Fifteen years ago this morning, we watched in horror as people jumped a thousand feet to their deaths because it was better than the alternative. Later that day, we learned that the heroic passengers of United Flight 93, knowing the fate that awaited them, had fought and died to prevent their plane from crashing into the White House or Capitol. In the ensuing days, we learned the details of that brave struggle, and “Let’s roll!” became a phrase that brought goosebumps to me whenever I heard it.

We must not  forget the events of September 11, 2001. We must keep the images fresh in our memories. It’s necessary, I believe, if we’re to retain the resolve we need to understand, oppose, and defeat the ongoing Islamofascist effort to destroy our way of life, of which the attacks of 9/11 were a part.

We must not forget that there is a large, powerful, well-financed international movement dedicated to destroying Western Civilization.

On September 11, 2001, barbarians with box cutters — primitive 7th-century savages who could never build a World Trade Center or a 747, but whose insane ideology is dedicated to making the building of such things impossible — murdered 2,996 innocent people and changed Lower Manhattan from this:

Lady Liberty watching over the twin towers before 9/11

to this:

1st tower falls

Fleeing as the tower falls

Fleeing through the choking dust

Falling to his death

Never forget.

Flag still stands

Never forget.

raising the flag at ground zero

Never, ever forget.

9/11 tribute of light

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Never forget

Posted by Richard on September 11, 2015

Fourteen years ago this morning, we watched in horror as people jumped a thousand feet to their deaths because it was better than the alternative. Later that day, we learned that the heroic passengers of United Flight 93, knowing the fate that awaited them, had fought and died to prevent their plane from crashing into the White House or Capitol. In the ensuing days, we learned the details of that brave struggle, and “Let’s roll!” became a phrase that brought goosebumps to me whenever I heard it.

We must not  forget the events of September 11, 2001. We must keep the images fresh in our memories. It’s necessary, I believe, if we’re to retain the resolve we need to understand, oppose, and defeat the ongoing Islamofascist effort to destroy our way of life, of which the attacks of 9/11 were a part.

We must not forget that there is a large, powerful, well-financed international movement dedicated to destroying Western Civilization.

On September 11, 2001, barbarians with box cutters — primitive 7th-century savages who could never build a World Trade Center or a 747, but whose insane ideology is dedicated to making the building of such things impossible — murdered 2,996 innocent people and changed Lower Manhattan from this:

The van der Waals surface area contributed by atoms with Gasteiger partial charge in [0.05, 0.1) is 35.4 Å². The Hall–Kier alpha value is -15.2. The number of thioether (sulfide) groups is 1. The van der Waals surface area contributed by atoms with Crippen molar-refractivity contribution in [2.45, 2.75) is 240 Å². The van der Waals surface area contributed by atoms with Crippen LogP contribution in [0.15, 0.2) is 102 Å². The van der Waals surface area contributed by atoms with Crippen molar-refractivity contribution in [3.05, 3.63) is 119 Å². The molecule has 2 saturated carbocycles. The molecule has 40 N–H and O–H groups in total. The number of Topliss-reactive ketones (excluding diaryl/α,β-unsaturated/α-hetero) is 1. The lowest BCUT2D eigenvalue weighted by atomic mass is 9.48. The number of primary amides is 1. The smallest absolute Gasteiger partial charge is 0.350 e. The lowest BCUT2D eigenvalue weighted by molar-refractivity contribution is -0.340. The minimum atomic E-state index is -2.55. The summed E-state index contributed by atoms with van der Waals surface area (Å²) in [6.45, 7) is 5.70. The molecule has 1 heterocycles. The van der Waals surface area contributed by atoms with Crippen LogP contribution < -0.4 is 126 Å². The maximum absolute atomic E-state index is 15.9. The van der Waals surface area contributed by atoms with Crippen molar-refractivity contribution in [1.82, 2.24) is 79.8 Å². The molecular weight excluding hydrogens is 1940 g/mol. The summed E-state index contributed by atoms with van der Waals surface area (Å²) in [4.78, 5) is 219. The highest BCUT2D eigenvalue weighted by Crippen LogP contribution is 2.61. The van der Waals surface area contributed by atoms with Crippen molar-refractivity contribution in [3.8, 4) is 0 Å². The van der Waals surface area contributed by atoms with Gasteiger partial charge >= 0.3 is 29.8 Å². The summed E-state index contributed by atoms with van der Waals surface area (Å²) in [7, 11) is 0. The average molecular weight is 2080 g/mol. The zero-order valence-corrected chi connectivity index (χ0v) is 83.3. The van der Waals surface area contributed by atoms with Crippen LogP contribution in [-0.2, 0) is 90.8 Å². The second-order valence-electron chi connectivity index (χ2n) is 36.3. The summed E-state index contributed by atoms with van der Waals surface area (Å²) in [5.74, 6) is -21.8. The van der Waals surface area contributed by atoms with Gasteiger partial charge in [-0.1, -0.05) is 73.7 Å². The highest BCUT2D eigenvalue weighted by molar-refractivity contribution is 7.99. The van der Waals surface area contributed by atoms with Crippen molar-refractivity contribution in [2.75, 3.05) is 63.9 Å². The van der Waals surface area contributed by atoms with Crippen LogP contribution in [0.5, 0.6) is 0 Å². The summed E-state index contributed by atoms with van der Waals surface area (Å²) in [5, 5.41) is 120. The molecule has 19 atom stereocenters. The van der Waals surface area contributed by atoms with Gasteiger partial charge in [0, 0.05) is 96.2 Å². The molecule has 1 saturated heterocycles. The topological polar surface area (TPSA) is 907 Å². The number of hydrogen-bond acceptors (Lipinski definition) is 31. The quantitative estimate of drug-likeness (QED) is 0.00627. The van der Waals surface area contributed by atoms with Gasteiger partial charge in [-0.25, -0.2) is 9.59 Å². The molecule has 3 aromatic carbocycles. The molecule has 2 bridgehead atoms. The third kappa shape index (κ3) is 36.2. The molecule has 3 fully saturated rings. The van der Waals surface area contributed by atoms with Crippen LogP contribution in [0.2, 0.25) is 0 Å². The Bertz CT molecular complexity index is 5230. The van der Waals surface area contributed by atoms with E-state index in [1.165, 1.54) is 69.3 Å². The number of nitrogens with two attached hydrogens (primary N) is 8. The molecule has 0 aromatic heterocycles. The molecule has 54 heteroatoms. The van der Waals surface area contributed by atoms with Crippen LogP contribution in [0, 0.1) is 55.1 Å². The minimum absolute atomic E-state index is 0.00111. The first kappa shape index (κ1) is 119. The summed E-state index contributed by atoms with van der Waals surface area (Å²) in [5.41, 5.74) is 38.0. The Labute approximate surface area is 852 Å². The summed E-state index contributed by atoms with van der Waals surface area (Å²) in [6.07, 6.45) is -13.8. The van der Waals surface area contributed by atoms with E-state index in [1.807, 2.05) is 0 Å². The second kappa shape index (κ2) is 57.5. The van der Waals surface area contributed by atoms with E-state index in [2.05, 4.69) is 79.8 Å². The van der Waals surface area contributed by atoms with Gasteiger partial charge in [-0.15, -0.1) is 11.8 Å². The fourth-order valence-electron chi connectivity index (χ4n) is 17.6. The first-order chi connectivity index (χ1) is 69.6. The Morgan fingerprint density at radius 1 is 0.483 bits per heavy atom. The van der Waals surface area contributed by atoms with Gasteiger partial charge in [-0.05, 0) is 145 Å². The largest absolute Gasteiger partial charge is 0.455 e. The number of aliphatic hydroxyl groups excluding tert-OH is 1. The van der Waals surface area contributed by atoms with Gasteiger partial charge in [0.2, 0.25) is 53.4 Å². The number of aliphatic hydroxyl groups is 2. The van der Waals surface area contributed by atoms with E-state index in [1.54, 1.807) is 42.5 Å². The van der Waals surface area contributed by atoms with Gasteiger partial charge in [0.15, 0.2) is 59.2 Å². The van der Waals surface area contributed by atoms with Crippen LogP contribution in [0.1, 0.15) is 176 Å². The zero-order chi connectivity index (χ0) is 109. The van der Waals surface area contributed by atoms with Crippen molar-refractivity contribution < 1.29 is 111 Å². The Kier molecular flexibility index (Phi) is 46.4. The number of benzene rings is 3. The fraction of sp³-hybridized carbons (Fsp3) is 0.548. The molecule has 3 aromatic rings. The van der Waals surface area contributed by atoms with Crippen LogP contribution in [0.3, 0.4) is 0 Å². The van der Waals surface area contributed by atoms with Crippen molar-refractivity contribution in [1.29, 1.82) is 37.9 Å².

Lady Liberty watching over the twin towers before 9/11

to this:

1st tower falls

Fleeing as the tower falls

Fleeing through the choking dust

Falling to his death

Some people have forgotten now
It was many years ago
And peaceful here at home since then
So just let the memory go
But I close my eyes and see it still
Like it was yesterday — Oh no!
People jumping from a hundred-story building!
I can still see those Americans
Jumping from a hundred-story building …

© 2009 Richard G. Combs. All rights reserved.


Never forget.

Flag still stands

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Malala Yousafzai for Person of the Year

Posted by Richard on December 4, 2012

From ACT! for America (via email) (emphasis in original):

Time Magazine is currently accepting votes for their 2012 “Person of the Year.” One of the nominees is fifteen-year old Malala Yousafzai, the Pakistani student activist who was viciously shot two months ago by the Taliban’s radical Islamists while riding her school bus.

Why? Because Malala fights tirelessly for young Pakistani girls to have the right to an education.

Amazingly enough, another of Time’s nominees is Egypt’s current President, Muslim Brotherhood-backed Mohamed Morsi, who is doing his best to turn Egypt into a hard line sharia-governed Islamist nation.

We think the right choice is abundantly clear and we need your help putting little Malala over the top and in the winner’s circle. After all she has endured, it’s the least we can do and it also will demonstrate to the world the type of character and individual who should be highlighted as a “person of the year”—and who should not.

The deadline for votes is at 11:59 p.m. (EST) on December 12th.

The winner will be announced on December 14th.

Will you help make Malala Time’s 2012 “Person of the Year?” Here’s how you can!

*** 2 Important Action Items ***

 

  1. Please take just one minute today to click HERE and cast your vote for Malala Yousafzai as Time Magazine’s 2012 Person of the Year.
  2. Then, click HERE to vote “no way” for Mohamed Morsi’s selection as Person of the Year.